Insidious 3 (movie review)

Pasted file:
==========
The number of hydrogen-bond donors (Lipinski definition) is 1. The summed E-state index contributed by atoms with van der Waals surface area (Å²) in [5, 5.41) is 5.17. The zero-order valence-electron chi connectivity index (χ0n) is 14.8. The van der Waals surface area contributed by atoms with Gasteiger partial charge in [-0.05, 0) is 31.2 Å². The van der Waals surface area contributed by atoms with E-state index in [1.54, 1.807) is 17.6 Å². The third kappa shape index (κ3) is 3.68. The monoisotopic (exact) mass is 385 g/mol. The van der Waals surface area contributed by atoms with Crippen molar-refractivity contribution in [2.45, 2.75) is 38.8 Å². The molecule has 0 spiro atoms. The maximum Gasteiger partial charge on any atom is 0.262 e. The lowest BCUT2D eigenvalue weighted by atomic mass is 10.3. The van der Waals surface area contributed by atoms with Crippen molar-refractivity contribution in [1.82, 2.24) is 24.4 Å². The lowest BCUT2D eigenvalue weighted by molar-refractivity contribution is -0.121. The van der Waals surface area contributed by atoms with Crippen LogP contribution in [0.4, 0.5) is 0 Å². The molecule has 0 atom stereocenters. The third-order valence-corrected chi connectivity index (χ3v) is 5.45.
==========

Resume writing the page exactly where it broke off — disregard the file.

Insidious3Ridiculous: Chapter 3. The final chapter in the Insidious trilogy takes us all the way back to the beginning. Only, you will find that the beginning is far less terrifying and interesting than the previous films in this story. The one saving grace the film has is the pretty interesting backstory to Elise (Lin Shaye) and her small team of paranormal hunters. We also get a couple references to the Josh Lambert case from the previous movies, and we learn a little more about the bride dressed in black that brought Elise to the Lamberts in the first place. Compared to the the original and, to a lesser extent, the sequel, the third movie is much less developed diegetically (narratively) and contains poor dialog. I have a feeling most of the fans of the series will be disappointed by this installment. It is very apparent that James Wan did not have much to do with the final chapter in the series he created. For what it’s worth, the movie does have its moments of terror and cliche jump scares. As with many horror films, it’s still a fun one to watch with friends or on a date…most likely you’ll be able to put your arm around your movie date. So, there’s the silver lining.